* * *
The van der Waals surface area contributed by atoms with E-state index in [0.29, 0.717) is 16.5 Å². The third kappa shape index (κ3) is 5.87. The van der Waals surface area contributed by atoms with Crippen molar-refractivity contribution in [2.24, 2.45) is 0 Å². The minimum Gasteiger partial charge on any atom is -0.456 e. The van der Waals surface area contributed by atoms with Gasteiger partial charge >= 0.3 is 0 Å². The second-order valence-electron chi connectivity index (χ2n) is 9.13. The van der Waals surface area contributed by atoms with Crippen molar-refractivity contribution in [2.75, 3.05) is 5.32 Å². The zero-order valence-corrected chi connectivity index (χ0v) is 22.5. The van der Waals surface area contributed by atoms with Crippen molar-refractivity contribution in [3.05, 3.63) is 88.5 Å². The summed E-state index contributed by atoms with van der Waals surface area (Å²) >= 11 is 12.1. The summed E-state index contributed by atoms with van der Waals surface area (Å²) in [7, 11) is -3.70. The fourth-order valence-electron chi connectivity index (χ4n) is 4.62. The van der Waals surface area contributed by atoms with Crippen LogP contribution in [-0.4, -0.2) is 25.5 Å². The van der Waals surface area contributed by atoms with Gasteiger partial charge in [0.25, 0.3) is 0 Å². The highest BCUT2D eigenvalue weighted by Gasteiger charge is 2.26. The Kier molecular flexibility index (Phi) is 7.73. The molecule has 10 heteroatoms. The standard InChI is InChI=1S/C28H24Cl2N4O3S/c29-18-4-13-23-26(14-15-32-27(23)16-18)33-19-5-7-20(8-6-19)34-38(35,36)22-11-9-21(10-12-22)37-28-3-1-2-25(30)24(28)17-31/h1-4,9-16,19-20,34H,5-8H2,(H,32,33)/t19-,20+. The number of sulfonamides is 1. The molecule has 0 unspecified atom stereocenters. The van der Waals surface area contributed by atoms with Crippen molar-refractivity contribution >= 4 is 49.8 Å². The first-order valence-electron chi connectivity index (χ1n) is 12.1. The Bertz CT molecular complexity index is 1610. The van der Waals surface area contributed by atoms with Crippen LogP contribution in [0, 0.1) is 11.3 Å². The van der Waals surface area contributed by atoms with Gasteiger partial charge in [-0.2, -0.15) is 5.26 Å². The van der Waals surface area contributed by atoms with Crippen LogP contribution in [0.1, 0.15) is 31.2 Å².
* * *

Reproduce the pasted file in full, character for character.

The van der Waals surface area contributed by atoms with E-state index in [0.29, 0.717) is 16.5 Å². The third kappa shape index (κ3) is 5.87. The van der Waals surface area contributed by atoms with Crippen molar-refractivity contribution in [2.24, 2.45) is 0 Å². The minimum Gasteiger partial charge on any atom is -0.456 e. The van der Waals surface area contributed by atoms with Gasteiger partial charge >= 0.3 is 0 Å². The second-order valence-electron chi connectivity index (χ2n) is 9.13. The van der Waals surface area contributed by atoms with Crippen molar-refractivity contribution in [2.75, 3.05) is 5.32 Å². The zero-order valence-corrected chi connectivity index (χ0v) is 22.5. The van der Waals surface area contributed by atoms with Crippen molar-refractivity contribution in [3.05, 3.63) is 88.5 Å². The summed E-state index contributed by atoms with van der Waals surface area (Å²) >= 11 is 12.1. The summed E-state index contributed by atoms with van der Waals surface area (Å²) in [7, 11) is -3.70. The fourth-order valence-electron chi connectivity index (χ4n) is 4.62. The van der Waals surface area contributed by atoms with Crippen LogP contribution in [-0.4, -0.2) is 25.5 Å². The van der Waals surface area contributed by atoms with Gasteiger partial charge in [0.25, 0.3) is 0 Å². The highest BCUT2D eigenvalue weighted by Gasteiger charge is 2.26. The Kier molecular flexibility index (Phi) is 7.73. The molecule has 10 heteroatoms. The standard InChI is InChI=1S/C28H24Cl2N4O3S/c29-18-4-13-23-26(14-15-32-27(23)16-18)33-19-5-7-20(8-6-19)34-38(35,36)22-11-9-21(10-12-22)37-28-3-1-2-25(30)24(28)17-31/h1-4,9-16,19-20,34H,5-8H2,(H,32,33)/t19-,20+. The number of sulfonamides is 1. The molecule has 0 unspecified atom stereocenters. The van der Waals surface area contributed by atoms with Crippen molar-refractivity contribution >= 4 is 49.8 Å². The first-order valence-electron chi connectivity index (χ1n) is 12.1. The Bertz CT molecular complexity index is 1610. The van der Waals surface area contributed by atoms with Crippen LogP contribution in [0, 0.1) is 11.3 Å². The van der Waals surface area contributed by atoms with Gasteiger partial charge in [-0.2, -0.15) is 5.26 Å². The van der Waals surface area contributed by atoms with Crippen LogP contribution in [0.1, 0.15) is 31.2 Å².